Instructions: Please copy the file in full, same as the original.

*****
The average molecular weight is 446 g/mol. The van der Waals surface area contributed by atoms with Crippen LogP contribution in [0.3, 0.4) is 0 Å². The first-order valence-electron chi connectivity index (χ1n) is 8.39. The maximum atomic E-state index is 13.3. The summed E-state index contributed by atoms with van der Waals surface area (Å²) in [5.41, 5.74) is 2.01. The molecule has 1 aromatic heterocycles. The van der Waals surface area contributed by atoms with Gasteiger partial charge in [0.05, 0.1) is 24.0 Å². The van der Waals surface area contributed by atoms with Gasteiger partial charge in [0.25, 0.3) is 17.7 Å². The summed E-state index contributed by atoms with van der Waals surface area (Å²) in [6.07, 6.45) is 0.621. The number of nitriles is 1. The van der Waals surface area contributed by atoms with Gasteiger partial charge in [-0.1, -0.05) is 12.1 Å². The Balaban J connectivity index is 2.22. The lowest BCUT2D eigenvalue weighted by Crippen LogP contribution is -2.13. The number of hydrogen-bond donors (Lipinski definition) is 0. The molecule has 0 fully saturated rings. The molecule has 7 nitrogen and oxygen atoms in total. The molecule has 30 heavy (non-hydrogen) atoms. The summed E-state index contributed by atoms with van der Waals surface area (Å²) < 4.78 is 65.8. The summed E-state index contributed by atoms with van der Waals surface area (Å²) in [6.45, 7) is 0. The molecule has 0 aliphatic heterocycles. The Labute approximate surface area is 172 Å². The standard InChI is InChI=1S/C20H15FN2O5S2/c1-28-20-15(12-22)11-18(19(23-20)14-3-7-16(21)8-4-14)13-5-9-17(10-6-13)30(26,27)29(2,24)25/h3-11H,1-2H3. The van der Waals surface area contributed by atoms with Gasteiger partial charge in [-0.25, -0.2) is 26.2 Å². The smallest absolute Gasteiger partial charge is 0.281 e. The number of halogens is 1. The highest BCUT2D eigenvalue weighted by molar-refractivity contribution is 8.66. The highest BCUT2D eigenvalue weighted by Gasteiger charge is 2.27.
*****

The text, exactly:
The average molecular weight is 446 g/mol. The van der Waals surface area contributed by atoms with Crippen LogP contribution in [0.3, 0.4) is 0 Å². The first-order valence-electron chi connectivity index (χ1n) is 8.39. The maximum atomic E-state index is 13.3. The summed E-state index contributed by atoms with van der Waals surface area (Å²) in [5.41, 5.74) is 2.01. The molecule has 1 aromatic heterocycles. The van der Waals surface area contributed by atoms with Gasteiger partial charge in [0.05, 0.1) is 24.0 Å². The van der Waals surface area contributed by atoms with Gasteiger partial charge in [0.25, 0.3) is 17.7 Å². The summed E-state index contributed by atoms with van der Waals surface area (Å²) in [6.07, 6.45) is 0.621. The number of nitriles is 1. The van der Waals surface area contributed by atoms with Gasteiger partial charge in [-0.1, -0.05) is 12.1 Å². The Balaban J connectivity index is 2.22. The lowest BCUT2D eigenvalue weighted by Crippen LogP contribution is -2.13. The number of hydrogen-bond donors (Lipinski definition) is 0. The molecule has 0 fully saturated rings. The molecule has 7 nitrogen and oxygen atoms in total. The molecule has 30 heavy (non-hydrogen) atoms. The summed E-state index contributed by atoms with van der Waals surface area (Å²) < 4.78 is 65.8. The summed E-state index contributed by atoms with van der Waals surface area (Å²) in [6.45, 7) is 0. The molecule has 0 aliphatic heterocycles. The Labute approximate surface area is 172 Å². The standard InChI is InChI=1S/C20H15FN2O5S2/c1-28-20-15(12-22)11-18(19(23-20)14-3-7-16(21)8-4-14)13-5-9-17(10-6-13)30(26,27)29(2,24)25/h3-11H,1-2H3. The van der Waals surface area contributed by atoms with Gasteiger partial charge in [-0.25, -0.2) is 26.2 Å². The smallest absolute Gasteiger partial charge is 0.281 e. The number of halogens is 1. The highest BCUT2D eigenvalue weighted by molar-refractivity contribution is 8.66. The highest BCUT2D eigenvalue weighted by Gasteiger charge is 2.27.